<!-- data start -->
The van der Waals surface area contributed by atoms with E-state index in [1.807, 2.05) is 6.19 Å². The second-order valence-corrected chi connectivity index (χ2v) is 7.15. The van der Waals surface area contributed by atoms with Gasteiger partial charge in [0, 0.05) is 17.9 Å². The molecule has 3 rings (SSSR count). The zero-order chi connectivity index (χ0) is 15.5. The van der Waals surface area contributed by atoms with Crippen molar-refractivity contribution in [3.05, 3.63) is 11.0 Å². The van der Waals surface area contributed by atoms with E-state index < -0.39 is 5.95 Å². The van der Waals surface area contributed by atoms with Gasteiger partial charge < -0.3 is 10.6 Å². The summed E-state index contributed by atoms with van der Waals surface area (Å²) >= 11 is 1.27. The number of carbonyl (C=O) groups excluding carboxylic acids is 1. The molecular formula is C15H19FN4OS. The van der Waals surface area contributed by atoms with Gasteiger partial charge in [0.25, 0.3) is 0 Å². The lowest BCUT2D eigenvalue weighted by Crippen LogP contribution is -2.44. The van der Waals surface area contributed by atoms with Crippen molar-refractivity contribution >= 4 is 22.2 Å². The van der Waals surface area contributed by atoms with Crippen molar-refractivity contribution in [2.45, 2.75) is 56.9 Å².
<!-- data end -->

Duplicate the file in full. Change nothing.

The van der Waals surface area contributed by atoms with E-state index in [1.807, 2.05) is 6.19 Å². The second-order valence-corrected chi connectivity index (χ2v) is 7.15. The van der Waals surface area contributed by atoms with Gasteiger partial charge in [0, 0.05) is 17.9 Å². The molecule has 3 rings (SSSR count). The zero-order chi connectivity index (χ0) is 15.5. The van der Waals surface area contributed by atoms with Crippen molar-refractivity contribution in [3.05, 3.63) is 11.0 Å². The van der Waals surface area contributed by atoms with E-state index < -0.39 is 5.95 Å². The van der Waals surface area contributed by atoms with Gasteiger partial charge < -0.3 is 10.6 Å². The summed E-state index contributed by atoms with van der Waals surface area (Å²) >= 11 is 1.27. The number of carbonyl (C=O) groups excluding carboxylic acids is 1. The molecular formula is C15H19FN4OS. The van der Waals surface area contributed by atoms with Gasteiger partial charge in [0.25, 0.3) is 0 Å². The lowest BCUT2D eigenvalue weighted by Crippen LogP contribution is -2.44. The van der Waals surface area contributed by atoms with Crippen molar-refractivity contribution >= 4 is 22.2 Å². The van der Waals surface area contributed by atoms with Crippen molar-refractivity contribution in [2.45, 2.75) is 56.9 Å².